Thursday, November 14, 2013

Flap over Richard Cohen post illustrates how context and insensitivity can get blurred, an issue for columnists and bloggers

Bloggers and columnists often have drawn ire of others for merely mentioning unpopular ideas or sources with the intention of commenting on them or contrasting them with other views.
A recent example was provided by Washington Post’s columnist Richard Cohen, when he was writing a column about the Tea Party and right wing and commented on what he thought the right’s opinion would be of New York City mayor elect’s interracial marriage and family – something we indeed see all the time today (but at one time was a Supreme Court case in Virginia in 1967).  Were people angered when they read its prepositional phrases?   Or were they mad because he suggested that “conventional people” were now bigoted.   The story about the passage appears in the Post today, by Paul Fahrl, link here.   Reportedly, the Huffington Post broadcast a tweet to fire the columnist , and Salon ran a story, “Richard Cohen: Please Fire Me” here
  
There’s a double dip of confusion here: he’s supposedly attributing an offensive view to others. I found the article (“Christie’s Tea Party Problem”) in Tuesday’s Post and didn’t find it all that startling.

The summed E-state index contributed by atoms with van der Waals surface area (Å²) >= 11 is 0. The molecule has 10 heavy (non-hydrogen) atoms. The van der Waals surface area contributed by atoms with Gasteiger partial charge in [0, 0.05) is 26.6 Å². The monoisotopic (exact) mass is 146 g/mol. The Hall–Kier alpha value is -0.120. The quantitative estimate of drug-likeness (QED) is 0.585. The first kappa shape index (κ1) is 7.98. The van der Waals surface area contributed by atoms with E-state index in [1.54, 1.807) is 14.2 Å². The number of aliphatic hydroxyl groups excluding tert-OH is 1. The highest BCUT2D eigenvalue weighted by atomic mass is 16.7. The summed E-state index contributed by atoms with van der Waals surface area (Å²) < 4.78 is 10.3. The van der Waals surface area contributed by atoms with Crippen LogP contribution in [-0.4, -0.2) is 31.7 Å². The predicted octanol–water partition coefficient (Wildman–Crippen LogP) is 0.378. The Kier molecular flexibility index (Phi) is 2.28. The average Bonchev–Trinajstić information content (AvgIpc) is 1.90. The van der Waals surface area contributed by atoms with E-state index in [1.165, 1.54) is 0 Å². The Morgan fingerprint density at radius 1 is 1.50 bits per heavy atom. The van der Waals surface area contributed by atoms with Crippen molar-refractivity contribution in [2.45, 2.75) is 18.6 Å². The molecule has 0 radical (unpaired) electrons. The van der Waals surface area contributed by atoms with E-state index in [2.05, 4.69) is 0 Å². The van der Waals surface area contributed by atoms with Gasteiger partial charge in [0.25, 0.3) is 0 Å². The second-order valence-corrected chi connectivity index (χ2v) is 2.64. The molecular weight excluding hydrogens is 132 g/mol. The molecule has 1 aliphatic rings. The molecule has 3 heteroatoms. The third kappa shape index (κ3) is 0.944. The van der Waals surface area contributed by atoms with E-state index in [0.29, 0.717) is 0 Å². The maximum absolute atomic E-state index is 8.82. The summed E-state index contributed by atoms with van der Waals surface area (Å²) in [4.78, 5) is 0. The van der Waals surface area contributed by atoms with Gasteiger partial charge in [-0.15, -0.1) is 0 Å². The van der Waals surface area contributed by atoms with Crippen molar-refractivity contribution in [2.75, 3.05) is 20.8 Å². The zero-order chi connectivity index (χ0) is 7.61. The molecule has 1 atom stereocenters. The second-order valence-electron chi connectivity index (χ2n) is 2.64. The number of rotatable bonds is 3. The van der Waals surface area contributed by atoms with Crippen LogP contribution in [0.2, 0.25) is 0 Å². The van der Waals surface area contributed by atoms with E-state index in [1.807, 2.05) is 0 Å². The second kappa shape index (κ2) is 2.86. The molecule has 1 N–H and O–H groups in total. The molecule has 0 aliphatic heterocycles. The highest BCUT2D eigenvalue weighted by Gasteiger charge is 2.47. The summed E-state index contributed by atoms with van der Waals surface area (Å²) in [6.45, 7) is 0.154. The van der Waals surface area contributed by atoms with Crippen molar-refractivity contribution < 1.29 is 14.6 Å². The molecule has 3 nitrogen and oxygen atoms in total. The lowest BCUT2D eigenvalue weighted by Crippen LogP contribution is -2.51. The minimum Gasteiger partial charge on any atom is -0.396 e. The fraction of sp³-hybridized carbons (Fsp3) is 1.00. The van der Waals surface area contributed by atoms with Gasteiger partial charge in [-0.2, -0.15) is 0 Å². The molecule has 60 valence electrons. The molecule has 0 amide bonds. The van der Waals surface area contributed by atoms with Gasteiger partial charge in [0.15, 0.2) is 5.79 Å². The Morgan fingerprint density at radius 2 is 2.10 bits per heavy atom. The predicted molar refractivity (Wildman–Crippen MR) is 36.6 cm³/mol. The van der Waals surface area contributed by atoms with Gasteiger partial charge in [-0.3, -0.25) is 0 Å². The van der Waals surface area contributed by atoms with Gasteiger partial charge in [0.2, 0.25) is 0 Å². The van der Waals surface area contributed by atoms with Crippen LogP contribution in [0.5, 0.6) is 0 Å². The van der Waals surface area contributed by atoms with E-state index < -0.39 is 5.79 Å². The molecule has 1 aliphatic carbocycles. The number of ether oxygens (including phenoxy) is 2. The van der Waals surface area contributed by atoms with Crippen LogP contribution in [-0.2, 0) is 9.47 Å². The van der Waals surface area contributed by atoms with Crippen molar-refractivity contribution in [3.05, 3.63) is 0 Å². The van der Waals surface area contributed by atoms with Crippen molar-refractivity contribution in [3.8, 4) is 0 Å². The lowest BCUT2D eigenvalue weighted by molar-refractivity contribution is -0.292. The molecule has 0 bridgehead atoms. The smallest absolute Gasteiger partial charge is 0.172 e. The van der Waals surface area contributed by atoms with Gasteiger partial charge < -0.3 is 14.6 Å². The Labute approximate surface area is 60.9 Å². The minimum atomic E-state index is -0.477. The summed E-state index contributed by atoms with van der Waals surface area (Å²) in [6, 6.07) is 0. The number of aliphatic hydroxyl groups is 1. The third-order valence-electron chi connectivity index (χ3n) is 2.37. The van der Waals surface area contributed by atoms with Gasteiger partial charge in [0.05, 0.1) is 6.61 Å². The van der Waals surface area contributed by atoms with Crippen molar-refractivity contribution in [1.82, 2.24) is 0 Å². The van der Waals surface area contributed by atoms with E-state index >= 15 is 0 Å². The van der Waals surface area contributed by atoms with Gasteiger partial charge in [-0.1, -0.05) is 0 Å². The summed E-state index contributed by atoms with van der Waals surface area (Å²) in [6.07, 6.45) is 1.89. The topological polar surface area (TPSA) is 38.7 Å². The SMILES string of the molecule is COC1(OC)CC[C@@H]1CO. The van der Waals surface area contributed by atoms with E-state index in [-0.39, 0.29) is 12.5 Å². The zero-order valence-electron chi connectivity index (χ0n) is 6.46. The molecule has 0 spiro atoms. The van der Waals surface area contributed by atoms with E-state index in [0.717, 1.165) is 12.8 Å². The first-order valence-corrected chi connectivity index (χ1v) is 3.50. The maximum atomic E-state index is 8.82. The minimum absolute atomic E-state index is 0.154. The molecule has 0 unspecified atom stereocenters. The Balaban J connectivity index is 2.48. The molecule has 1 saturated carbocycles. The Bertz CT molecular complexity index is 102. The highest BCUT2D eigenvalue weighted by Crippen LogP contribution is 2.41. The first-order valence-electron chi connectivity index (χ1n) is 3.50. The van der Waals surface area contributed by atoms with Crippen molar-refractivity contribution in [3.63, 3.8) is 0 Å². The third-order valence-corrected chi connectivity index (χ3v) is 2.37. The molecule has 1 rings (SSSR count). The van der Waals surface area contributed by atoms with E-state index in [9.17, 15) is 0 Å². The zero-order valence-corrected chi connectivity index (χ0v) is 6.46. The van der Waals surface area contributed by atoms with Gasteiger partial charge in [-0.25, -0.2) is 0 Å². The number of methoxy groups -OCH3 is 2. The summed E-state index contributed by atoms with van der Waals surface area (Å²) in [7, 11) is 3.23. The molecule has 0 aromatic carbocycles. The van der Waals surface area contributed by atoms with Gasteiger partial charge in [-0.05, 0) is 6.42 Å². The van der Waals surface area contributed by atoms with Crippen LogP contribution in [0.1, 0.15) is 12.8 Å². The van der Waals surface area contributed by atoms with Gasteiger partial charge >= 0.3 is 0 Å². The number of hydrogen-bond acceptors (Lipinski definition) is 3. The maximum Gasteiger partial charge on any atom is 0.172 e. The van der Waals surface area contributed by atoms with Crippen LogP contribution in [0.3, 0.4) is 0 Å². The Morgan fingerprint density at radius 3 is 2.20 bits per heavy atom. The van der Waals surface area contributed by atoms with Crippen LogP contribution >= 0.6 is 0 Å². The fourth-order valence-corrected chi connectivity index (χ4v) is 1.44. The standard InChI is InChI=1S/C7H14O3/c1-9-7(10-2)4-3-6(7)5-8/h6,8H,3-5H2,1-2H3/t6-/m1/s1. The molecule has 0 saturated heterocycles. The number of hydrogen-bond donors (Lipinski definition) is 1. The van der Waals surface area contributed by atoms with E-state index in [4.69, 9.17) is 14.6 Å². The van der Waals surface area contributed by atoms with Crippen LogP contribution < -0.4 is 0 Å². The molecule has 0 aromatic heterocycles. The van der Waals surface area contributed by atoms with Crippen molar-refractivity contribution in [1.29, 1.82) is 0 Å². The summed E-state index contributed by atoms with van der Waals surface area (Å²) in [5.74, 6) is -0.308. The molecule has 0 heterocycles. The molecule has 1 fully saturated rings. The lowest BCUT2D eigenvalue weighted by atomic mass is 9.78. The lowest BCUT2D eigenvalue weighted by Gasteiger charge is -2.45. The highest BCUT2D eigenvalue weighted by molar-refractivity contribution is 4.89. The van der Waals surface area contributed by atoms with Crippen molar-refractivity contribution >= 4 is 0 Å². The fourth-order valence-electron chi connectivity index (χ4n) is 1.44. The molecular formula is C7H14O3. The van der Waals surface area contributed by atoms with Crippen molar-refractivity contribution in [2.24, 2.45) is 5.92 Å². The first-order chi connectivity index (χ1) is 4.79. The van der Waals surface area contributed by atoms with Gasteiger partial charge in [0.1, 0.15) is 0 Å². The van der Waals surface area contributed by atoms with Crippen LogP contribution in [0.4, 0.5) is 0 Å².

But I have run into issues where people think that I just mention an objectionable source, I’m giving it credibility. The fact that I am an "amateur" may add more fuel to ideas about my motives.  In the bibliography of a book manuscript that I just turned in, there’s an entry for a particularly notorious anti-gay book (and one can tell that from the title).  Is that showing insensitivity? It’s balanced against other sources, but a particular reader might not bother to notice the context.  But I think you have to account for and understand “what everyone thinks” in assessing “your” own situation.  My own father used to say this (especially after the William and Mary incident in 1961).  Of course, one could take this idea further?  In assessing racial issues, should we understand what white southern plantation owners thought in the early 1800s?  Well, Margaret Mitchell’s classic “Gone with the Wind” does just that in its first half.  But a film like “12 Years a Slave” doesn’t give those views any moral space at all.
  
Jesus would say, “Love your enemies.”  That isn’t easy, but it is certainly self-interest to at least understand them, and know how their place or station in life came to be.
      
Back in the 1980s, well before the Internet age, I was living in Dallas when the AIDS epidemic broke open.  There was a vitriolic right wing group called “Dallas Doctors Against AIDS” which tried to construct particular arguments that gay men were endangering the entire general population.  I took their argument seriously enough to write to them and get a response, and made other gay leaders angry.  Their theories didn’t pan out, but at for some time there was the political danger that they could.  It never pays to have your head in the sand.  

   

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